Unveiled: Kortrijk BibLLLiotheek

A rendering of REX’s schematic designs for a new library, education, and music center in Kortrijk, Belgium.
Courtesy REX

Name a famous library built in the last decade. Chances are only one comes to mind, and it can be found in downtown Seattle. The Central Library designed by OMA’s Rem Koolhaas and Joshua Prince-Ramus was pathbreaking in so many ways—its unusual shape, its continuous library stacks, the marriage of digital and print—that it continues to be discussed and debated. In fact, Prince-Ramus said during an interview last week that he was surprised to see much of his own language in the competition brief for the BibLLLiotheek in Kortrijk, Belgium, a commission his New York–based firm, REX, was recently awarded.

“Probably the nicest thing ever is to see things you’ve said and done come back to you,” Prince-Ramus said. “A lot of the ideas were very familiar.”

To call the BibLLLiotheek “Seattle 2.0” would be a bit simplistic, though Prince-Ramus concedes there are some clear similarities, such as the corkscrew stacks allowing for continuous shelving of the library’s holdings, a central information point, or Hub, (think super-charged reference desk), and equal billing for all programs, which have expanded to include not just the library but a “Life-Long Learning Center” and the city’s popular music center.

The new library uses the distinctive corkscrew shape for its layout, helping flow and connectivity between floors, especially within the library stacks, not unlike Seattle’s successful Central Library.

After all, Prince-Ramus believes these are the essential components of the modern library, not just the Seattle Central Library. “Until someone can give me a very strong argument why it shouldn’t be done this way—and I invited them to—this is how it should be done,” the architect said. And yet he was quick to point out how the two institutions differed. Kortrijk is half the size (224,000 square feet versus 412,000) but also half the budget ($35 million, or $157 per square foot, versus $112 million, or $272 per square foot).

Also, the inclusion of the learning center, which provides educational opportunities from kids to seniors, and the music center greatly expand the programmatic challenges of the Seattle model, which at its core is about giving all users and spaces primacy to “the detriment of none,” as Prince-Ramus put it. But this ultimately creates a more fluid space, as classrooms double as practice spaces, and research bleeds directly into practice and performance. “You have a space where you can find sheet music and then, steps away, another where you can practice it or teach it, and not far beyond that a place to showcase it,” Prince-Ramus said.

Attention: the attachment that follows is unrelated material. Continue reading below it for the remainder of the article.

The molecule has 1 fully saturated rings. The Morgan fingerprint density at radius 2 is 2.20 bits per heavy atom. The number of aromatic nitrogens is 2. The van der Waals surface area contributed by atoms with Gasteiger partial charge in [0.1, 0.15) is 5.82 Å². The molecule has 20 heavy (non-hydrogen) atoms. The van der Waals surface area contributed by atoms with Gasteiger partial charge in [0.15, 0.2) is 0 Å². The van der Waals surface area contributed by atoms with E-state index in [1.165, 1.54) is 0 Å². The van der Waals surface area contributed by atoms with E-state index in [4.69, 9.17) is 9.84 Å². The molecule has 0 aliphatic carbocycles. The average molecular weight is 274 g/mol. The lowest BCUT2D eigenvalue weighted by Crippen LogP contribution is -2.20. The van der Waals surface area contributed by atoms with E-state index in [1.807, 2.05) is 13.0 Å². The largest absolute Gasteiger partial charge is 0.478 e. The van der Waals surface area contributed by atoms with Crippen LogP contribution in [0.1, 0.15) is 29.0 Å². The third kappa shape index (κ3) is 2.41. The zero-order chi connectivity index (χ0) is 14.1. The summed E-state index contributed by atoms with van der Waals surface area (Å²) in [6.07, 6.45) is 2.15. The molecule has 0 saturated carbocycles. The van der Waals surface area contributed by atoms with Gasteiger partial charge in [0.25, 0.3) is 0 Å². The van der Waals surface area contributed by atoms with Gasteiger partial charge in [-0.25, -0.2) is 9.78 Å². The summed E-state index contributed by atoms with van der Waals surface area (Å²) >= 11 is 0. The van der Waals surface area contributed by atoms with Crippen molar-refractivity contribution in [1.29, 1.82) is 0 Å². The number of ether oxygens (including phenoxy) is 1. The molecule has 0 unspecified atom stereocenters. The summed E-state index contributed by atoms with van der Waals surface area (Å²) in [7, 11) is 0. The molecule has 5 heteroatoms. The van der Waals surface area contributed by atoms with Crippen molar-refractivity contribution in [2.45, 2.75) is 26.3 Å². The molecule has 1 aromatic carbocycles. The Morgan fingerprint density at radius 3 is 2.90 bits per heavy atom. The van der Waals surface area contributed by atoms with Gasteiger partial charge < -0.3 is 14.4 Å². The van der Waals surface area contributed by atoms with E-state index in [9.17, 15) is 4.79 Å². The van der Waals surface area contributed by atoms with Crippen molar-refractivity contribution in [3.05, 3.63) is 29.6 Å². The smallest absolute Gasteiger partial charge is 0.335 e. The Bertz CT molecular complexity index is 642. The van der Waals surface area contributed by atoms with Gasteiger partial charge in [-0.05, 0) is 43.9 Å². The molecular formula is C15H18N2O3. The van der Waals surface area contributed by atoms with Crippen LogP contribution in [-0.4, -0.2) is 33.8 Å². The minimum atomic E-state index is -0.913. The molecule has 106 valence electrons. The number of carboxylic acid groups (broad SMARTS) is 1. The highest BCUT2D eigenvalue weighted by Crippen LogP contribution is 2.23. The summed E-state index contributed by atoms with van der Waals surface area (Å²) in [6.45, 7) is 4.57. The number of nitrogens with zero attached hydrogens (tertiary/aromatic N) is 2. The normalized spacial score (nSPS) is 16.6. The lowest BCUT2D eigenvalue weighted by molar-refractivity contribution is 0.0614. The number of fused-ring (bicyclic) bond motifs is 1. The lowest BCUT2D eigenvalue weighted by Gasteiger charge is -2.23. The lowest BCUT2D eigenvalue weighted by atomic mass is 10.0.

The Hub, another signature from Seattle, concentrates as much information for the building’s program and resources at a single, accessible, identifiable point.

REX hit upon this approach by subverting the original design guidelines, which called simply for the creation of a library and learning center adjacent to the music center. Realizing the decrepitude of the popular music hall, the firm proposed building the new building atop part of the existing music center, and thus combining all three as closely as possible. Furthmore, this leaves the adjacent plot open, with its sale helping to pay for the new building.

Prince-Ramus acknowledges that the design is only schematic—which is perhaps where the similarities to Seattle are strongest. The architect said the librarians there were as instrumental as OMA in the final building. “Just as before, this is all about the client,” Prince-Ramus said. “I feel strongly about these ideas, but if the client doesn’t agree, we’re not going to force them down their throat. I’m certain they’ll evolve into something we can’t even imagine.”

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